NASA will soon be sending nudes to space in order to attract attention from aliens, UK tabloid The Sun reports.   according to a study released by the space administration.

A study was published explaining that the images won’t be nude photographs of actual people, but rather pixelated nude stencils of a man and a woman next to a drawing of their DNA. The sketches will be sent out as part of NASA’s “Beacon in the Galaxy” project, which aims to send a message to alien civilizations that could exist in the Milky Way.

The male and female outlines will be waving hello, with each drawing attached as part of a binary coded message asking alien lifeforms to make contact. Scientists believe the binary code could be extensively understood by extraterrestrials.

“Though the concept of mathematics in human terms is potentially unrecognizable to extra-terrestrial intelligence, binary is likely universal across all intelligence,” the study reads. “Binary is the simplest form of mathematics as it involves only two opposing states: zero and one, yes or no, black or white, mass or empty space.”

Per NASA’s study, The proposed message includes basic mathematical and physical concepts to establish a universal means of communication followed by information on the biochemical composition of life on Earth, the Solar System’s time-stamped position in the Milky Way relative to known globular clusters, as well as digitized depictions of the Solar System, and Earth’s surface.”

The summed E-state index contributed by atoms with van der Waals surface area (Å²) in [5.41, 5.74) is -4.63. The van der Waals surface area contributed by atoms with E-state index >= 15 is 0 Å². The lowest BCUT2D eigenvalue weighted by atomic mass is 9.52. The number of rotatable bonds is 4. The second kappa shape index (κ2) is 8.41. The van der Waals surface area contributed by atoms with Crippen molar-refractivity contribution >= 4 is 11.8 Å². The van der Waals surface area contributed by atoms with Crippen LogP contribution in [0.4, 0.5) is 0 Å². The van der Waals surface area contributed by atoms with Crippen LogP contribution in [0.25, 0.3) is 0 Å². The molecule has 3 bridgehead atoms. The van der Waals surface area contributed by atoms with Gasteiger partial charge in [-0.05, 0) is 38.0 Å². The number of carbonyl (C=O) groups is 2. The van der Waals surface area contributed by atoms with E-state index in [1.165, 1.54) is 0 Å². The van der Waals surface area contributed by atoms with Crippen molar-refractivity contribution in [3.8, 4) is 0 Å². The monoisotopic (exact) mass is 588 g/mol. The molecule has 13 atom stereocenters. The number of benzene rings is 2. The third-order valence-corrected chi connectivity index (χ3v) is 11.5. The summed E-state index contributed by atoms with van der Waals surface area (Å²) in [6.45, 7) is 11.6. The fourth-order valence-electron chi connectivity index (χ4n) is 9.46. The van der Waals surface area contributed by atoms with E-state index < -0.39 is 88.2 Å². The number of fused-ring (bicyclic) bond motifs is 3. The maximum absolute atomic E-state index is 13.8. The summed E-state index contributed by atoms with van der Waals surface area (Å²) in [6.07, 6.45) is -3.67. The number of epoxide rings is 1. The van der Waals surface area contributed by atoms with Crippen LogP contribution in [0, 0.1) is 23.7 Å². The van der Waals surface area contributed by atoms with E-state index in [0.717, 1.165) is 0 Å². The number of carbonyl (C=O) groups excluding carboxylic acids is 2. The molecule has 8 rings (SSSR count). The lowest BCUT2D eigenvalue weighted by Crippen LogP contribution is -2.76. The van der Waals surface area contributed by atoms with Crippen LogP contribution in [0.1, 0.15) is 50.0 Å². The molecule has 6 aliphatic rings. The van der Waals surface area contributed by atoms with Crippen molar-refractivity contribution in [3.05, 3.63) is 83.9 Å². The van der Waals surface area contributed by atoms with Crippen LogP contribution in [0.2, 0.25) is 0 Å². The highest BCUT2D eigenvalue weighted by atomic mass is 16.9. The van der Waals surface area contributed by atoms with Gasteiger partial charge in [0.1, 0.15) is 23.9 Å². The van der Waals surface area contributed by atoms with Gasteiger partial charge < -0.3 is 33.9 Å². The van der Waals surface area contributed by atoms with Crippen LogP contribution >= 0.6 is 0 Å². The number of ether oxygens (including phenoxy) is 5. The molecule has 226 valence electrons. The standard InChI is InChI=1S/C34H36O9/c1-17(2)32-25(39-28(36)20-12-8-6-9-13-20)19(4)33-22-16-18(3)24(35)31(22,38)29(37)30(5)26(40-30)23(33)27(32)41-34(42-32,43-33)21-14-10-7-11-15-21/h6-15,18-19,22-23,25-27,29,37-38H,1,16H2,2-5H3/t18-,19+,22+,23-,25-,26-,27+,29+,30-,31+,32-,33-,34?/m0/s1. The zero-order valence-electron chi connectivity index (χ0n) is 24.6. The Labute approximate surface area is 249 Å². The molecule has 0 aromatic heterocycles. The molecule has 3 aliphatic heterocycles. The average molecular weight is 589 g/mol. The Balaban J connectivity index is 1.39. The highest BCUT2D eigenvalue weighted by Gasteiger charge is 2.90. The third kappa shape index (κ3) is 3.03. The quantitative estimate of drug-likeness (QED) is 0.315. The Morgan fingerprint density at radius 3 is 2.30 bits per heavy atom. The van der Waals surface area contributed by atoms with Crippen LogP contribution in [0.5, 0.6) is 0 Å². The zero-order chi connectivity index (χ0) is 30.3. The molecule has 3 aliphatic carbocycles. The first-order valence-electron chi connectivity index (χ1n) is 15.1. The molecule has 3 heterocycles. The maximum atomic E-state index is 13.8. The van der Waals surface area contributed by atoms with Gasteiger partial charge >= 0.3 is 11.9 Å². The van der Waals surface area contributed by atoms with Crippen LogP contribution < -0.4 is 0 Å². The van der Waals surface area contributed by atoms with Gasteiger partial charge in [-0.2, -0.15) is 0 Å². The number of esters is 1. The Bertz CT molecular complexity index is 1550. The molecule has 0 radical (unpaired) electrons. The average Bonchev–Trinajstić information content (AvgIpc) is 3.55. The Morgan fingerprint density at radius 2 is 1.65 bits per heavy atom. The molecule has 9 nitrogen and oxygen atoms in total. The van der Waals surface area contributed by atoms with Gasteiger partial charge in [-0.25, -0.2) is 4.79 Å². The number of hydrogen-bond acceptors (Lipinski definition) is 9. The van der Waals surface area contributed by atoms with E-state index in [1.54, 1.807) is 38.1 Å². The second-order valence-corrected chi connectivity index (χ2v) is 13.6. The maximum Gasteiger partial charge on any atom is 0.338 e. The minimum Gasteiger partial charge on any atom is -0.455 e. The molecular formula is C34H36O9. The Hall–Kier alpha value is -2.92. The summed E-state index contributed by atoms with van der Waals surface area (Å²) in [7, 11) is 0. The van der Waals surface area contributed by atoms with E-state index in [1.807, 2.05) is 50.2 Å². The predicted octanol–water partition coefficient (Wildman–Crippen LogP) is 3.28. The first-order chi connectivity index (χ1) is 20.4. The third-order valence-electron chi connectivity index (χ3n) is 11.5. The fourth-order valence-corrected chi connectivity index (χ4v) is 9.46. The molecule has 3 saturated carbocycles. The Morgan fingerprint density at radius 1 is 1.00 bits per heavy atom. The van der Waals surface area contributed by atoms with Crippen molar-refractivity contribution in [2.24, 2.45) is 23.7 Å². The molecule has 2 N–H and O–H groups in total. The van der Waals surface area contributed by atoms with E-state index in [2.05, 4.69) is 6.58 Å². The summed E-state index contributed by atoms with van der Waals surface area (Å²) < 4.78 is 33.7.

This isn’t the first time NASA used naked sketches of humans in order to try and make alien contact. The Pioneer plaques sent to space on the 1972 Pioneer 10 and 1973 Pioneer 11 missions also included drawings of naked humans.

The latest attempt at extraterrestrial contact comes as NASA plans to retire its three International Space Stations in 2030 and plunge them into the Atlantic Ocean in order to make room for the private sector.

“The private sector is technically and financially capable of developing and operating commercial low-Earth orbit destinations, with NASA’s assistance,” said Phil McAlister, director of commercial space at NASA Headquarters. “We look forward to sharing our lessons learned and operations experience with the private sector to help them develop safe, reliable, and cost-effective destinations in space.”